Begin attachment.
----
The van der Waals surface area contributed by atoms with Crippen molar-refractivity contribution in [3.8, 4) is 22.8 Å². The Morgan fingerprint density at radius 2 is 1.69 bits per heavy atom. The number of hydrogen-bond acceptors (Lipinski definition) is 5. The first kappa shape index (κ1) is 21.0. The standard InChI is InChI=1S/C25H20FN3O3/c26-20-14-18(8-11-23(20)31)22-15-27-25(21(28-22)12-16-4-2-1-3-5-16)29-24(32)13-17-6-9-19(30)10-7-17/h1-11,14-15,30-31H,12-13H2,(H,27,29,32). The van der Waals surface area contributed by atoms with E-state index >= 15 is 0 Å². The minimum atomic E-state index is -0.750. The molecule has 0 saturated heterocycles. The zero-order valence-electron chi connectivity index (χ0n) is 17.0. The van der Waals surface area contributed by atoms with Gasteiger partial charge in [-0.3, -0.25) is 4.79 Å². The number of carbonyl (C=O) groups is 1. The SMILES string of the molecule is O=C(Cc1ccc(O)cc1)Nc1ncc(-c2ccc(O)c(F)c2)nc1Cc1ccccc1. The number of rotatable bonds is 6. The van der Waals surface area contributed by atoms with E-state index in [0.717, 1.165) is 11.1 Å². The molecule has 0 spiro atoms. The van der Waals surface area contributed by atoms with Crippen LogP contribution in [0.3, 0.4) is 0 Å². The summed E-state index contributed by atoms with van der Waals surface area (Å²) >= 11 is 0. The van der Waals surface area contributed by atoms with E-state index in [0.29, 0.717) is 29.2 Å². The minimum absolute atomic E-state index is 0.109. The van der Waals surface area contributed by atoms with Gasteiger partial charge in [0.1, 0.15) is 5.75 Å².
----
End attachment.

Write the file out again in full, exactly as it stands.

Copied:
The van der Waals surface area contributed by atoms with Crippen molar-refractivity contribution in [3.8, 4) is 22.8 Å². The Morgan fingerprint density at radius 2 is 1.69 bits per heavy atom. The number of hydrogen-bond acceptors (Lipinski definition) is 5. The first kappa shape index (κ1) is 21.0. The standard InChI is InChI=1S/C25H20FN3O3/c26-20-14-18(8-11-23(20)31)22-15-27-25(21(28-22)12-16-4-2-1-3-5-16)29-24(32)13-17-6-9-19(30)10-7-17/h1-11,14-15,30-31H,12-13H2,(H,27,29,32). The van der Waals surface area contributed by atoms with E-state index >= 15 is 0 Å². The minimum atomic E-state index is -0.750. The molecule has 0 saturated heterocycles. The zero-order valence-electron chi connectivity index (χ0n) is 17.0. The van der Waals surface area contributed by atoms with Gasteiger partial charge in [-0.3, -0.25) is 4.79 Å². The number of carbonyl (C=O) groups is 1. The SMILES string of the molecule is O=C(Cc1ccc(O)cc1)Nc1ncc(-c2ccc(O)c(F)c2)nc1Cc1ccccc1. The number of rotatable bonds is 6. The van der Waals surface area contributed by atoms with E-state index in [0.717, 1.165) is 11.1 Å². The molecule has 0 spiro atoms. The van der Waals surface area contributed by atoms with Crippen LogP contribution in [0.3, 0.4) is 0 Å². The summed E-state index contributed by atoms with van der Waals surface area (Å²) >= 11 is 0. The van der Waals surface area contributed by atoms with E-state index in [0.29, 0.717) is 29.2 Å². The minimum absolute atomic E-state index is 0.109. The van der Waals surface area contributed by atoms with Gasteiger partial charge in [0.1, 0.15) is 5.75 Å².